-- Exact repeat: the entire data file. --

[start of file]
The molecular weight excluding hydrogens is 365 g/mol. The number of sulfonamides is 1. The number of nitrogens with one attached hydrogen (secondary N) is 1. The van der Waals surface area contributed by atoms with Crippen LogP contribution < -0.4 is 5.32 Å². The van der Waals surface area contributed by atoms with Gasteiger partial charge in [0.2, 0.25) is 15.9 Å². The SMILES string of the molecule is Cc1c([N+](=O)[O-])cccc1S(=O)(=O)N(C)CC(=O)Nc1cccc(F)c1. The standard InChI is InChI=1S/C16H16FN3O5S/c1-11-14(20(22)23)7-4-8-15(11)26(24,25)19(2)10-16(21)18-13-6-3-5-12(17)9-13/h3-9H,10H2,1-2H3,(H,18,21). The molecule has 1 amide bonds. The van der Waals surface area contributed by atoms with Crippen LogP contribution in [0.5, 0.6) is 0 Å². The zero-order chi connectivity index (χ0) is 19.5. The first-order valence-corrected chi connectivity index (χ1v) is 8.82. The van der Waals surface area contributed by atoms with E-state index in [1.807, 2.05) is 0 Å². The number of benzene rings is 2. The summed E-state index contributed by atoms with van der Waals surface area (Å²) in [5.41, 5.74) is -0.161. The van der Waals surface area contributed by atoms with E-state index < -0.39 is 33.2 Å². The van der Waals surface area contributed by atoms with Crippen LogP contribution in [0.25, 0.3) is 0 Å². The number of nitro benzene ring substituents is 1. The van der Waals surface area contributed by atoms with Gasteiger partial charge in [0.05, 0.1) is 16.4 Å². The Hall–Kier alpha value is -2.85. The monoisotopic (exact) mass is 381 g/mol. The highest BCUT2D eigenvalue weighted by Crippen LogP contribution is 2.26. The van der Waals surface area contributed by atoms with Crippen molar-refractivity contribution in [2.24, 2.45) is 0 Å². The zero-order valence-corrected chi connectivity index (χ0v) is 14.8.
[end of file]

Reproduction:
The molecular weight excluding hydrogens is 365 g/mol. The number of sulfonamides is 1. The number of nitrogens with one attached hydrogen (secondary N) is 1. The van der Waals surface area contributed by atoms with Crippen LogP contribution < -0.4 is 5.32 Å². The van der Waals surface area contributed by atoms with Gasteiger partial charge in [0.2, 0.25) is 15.9 Å². The SMILES string of the molecule is Cc1c([N+](=O)[O-])cccc1S(=O)(=O)N(C)CC(=O)Nc1cccc(F)c1. The standard InChI is InChI=1S/C16H16FN3O5S/c1-11-14(20(22)23)7-4-8-15(11)26(24,25)19(2)10-16(21)18-13-6-3-5-12(17)9-13/h3-9H,10H2,1-2H3,(H,18,21). The molecule has 1 amide bonds. The van der Waals surface area contributed by atoms with Crippen LogP contribution in [0.5, 0.6) is 0 Å². The zero-order chi connectivity index (χ0) is 19.5. The first-order valence-corrected chi connectivity index (χ1v) is 8.82. The van der Waals surface area contributed by atoms with E-state index in [1.807, 2.05) is 0 Å². The number of benzene rings is 2. The summed E-state index contributed by atoms with van der Waals surface area (Å²) in [5.41, 5.74) is -0.161. The van der Waals surface area contributed by atoms with E-state index < -0.39 is 33.2 Å². The van der Waals surface area contributed by atoms with Crippen LogP contribution in [0.25, 0.3) is 0 Å². The number of nitro benzene ring substituents is 1. The van der Waals surface area contributed by atoms with Gasteiger partial charge in [0.05, 0.1) is 16.4 Å². The Hall–Kier alpha value is -2.85. The monoisotopic (exact) mass is 381 g/mol. The highest BCUT2D eigenvalue weighted by Crippen LogP contribution is 2.26. The van der Waals surface area contributed by atoms with Crippen molar-refractivity contribution in [2.24, 2.45) is 0 Å². The zero-order valence-corrected chi connectivity index (χ0v) is 14.8.